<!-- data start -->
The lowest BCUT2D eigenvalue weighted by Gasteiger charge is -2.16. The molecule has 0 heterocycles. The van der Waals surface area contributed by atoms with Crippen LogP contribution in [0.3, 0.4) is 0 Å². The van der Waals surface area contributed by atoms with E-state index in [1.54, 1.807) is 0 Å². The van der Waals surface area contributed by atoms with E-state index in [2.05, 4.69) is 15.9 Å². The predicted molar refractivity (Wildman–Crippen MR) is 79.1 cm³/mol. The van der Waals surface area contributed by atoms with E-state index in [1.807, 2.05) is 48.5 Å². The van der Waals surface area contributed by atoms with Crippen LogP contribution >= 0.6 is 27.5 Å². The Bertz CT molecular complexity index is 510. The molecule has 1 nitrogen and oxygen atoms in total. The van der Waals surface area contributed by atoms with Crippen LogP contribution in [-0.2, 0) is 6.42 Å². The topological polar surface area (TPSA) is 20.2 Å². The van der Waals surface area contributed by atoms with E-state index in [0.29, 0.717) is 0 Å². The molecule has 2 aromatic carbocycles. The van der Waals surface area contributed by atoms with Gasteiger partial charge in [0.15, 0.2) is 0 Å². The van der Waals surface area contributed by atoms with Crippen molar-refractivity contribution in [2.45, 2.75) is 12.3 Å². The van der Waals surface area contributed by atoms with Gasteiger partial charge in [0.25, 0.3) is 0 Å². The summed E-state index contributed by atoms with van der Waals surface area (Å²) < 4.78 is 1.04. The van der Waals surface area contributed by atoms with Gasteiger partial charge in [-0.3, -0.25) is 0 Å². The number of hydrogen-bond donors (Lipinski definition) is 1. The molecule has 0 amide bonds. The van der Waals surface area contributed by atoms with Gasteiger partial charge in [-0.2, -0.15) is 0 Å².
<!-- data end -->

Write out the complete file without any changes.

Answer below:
The lowest BCUT2D eigenvalue weighted by Gasteiger charge is -2.16. The molecule has 0 heterocycles. The van der Waals surface area contributed by atoms with Crippen LogP contribution in [0.3, 0.4) is 0 Å². The van der Waals surface area contributed by atoms with E-state index in [1.54, 1.807) is 0 Å². The van der Waals surface area contributed by atoms with E-state index in [2.05, 4.69) is 15.9 Å². The predicted molar refractivity (Wildman–Crippen MR) is 79.1 cm³/mol. The van der Waals surface area contributed by atoms with E-state index in [1.807, 2.05) is 48.5 Å². The van der Waals surface area contributed by atoms with Crippen LogP contribution >= 0.6 is 27.5 Å². The Bertz CT molecular complexity index is 510. The molecule has 1 nitrogen and oxygen atoms in total. The van der Waals surface area contributed by atoms with Crippen LogP contribution in [-0.2, 0) is 6.42 Å². The topological polar surface area (TPSA) is 20.2 Å². The van der Waals surface area contributed by atoms with E-state index in [0.29, 0.717) is 0 Å². The molecule has 2 aromatic carbocycles. The van der Waals surface area contributed by atoms with Gasteiger partial charge in [0.15, 0.2) is 0 Å². The van der Waals surface area contributed by atoms with Crippen molar-refractivity contribution in [2.45, 2.75) is 12.3 Å². The van der Waals surface area contributed by atoms with Gasteiger partial charge in [0.25, 0.3) is 0 Å². The summed E-state index contributed by atoms with van der Waals surface area (Å²) < 4.78 is 1.04. The van der Waals surface area contributed by atoms with Gasteiger partial charge in [-0.3, -0.25) is 0 Å². The number of hydrogen-bond donors (Lipinski definition) is 1. The molecule has 0 amide bonds. The van der Waals surface area contributed by atoms with Gasteiger partial charge in [-0.2, -0.15) is 0 Å².